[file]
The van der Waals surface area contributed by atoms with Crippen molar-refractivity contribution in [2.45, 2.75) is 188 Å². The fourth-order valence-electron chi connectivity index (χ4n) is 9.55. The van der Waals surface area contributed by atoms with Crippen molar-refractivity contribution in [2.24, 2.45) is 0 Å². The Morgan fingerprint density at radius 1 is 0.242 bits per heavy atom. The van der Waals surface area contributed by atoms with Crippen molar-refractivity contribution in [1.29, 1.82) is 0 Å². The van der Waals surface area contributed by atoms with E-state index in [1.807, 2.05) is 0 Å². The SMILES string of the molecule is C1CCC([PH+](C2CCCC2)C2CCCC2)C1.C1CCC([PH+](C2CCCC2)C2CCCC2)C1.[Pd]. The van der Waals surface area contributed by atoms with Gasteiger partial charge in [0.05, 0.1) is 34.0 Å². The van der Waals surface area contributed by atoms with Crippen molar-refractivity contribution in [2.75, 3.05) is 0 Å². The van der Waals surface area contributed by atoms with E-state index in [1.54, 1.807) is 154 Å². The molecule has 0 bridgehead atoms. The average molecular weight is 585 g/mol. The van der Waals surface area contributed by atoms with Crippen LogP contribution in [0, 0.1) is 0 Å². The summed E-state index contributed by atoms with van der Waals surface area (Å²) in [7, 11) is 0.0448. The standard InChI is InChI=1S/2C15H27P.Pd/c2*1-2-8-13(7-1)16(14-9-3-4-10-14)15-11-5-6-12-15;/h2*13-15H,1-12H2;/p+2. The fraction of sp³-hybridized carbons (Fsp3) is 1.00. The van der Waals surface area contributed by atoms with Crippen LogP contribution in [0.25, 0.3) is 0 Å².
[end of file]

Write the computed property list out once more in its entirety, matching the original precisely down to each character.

The van der Waals surface area contributed by atoms with Crippen molar-refractivity contribution in [2.45, 2.75) is 188 Å². The fourth-order valence-electron chi connectivity index (χ4n) is 9.55. The van der Waals surface area contributed by atoms with Crippen molar-refractivity contribution in [2.24, 2.45) is 0 Å². The Morgan fingerprint density at radius 1 is 0.242 bits per heavy atom. The van der Waals surface area contributed by atoms with Crippen molar-refractivity contribution in [1.29, 1.82) is 0 Å². The van der Waals surface area contributed by atoms with E-state index in [1.807, 2.05) is 0 Å². The SMILES string of the molecule is C1CCC([PH+](C2CCCC2)C2CCCC2)C1.C1CCC([PH+](C2CCCC2)C2CCCC2)C1.[Pd]. The van der Waals surface area contributed by atoms with Gasteiger partial charge in [0.05, 0.1) is 34.0 Å². The van der Waals surface area contributed by atoms with Crippen molar-refractivity contribution in [2.75, 3.05) is 0 Å². The van der Waals surface area contributed by atoms with E-state index in [1.54, 1.807) is 154 Å². The molecule has 0 bridgehead atoms. The average molecular weight is 585 g/mol. The van der Waals surface area contributed by atoms with Crippen LogP contribution in [0, 0.1) is 0 Å². The summed E-state index contributed by atoms with van der Waals surface area (Å²) in [7, 11) is 0.0448. The standard InChI is InChI=1S/2C15H27P.Pd/c2*1-2-8-13(7-1)16(14-9-3-4-10-14)15-11-5-6-12-15;/h2*13-15H,1-12H2;/p+2. The fraction of sp³-hybridized carbons (Fsp3) is 1.00. The van der Waals surface area contributed by atoms with Crippen LogP contribution in [0.25, 0.3) is 0 Å².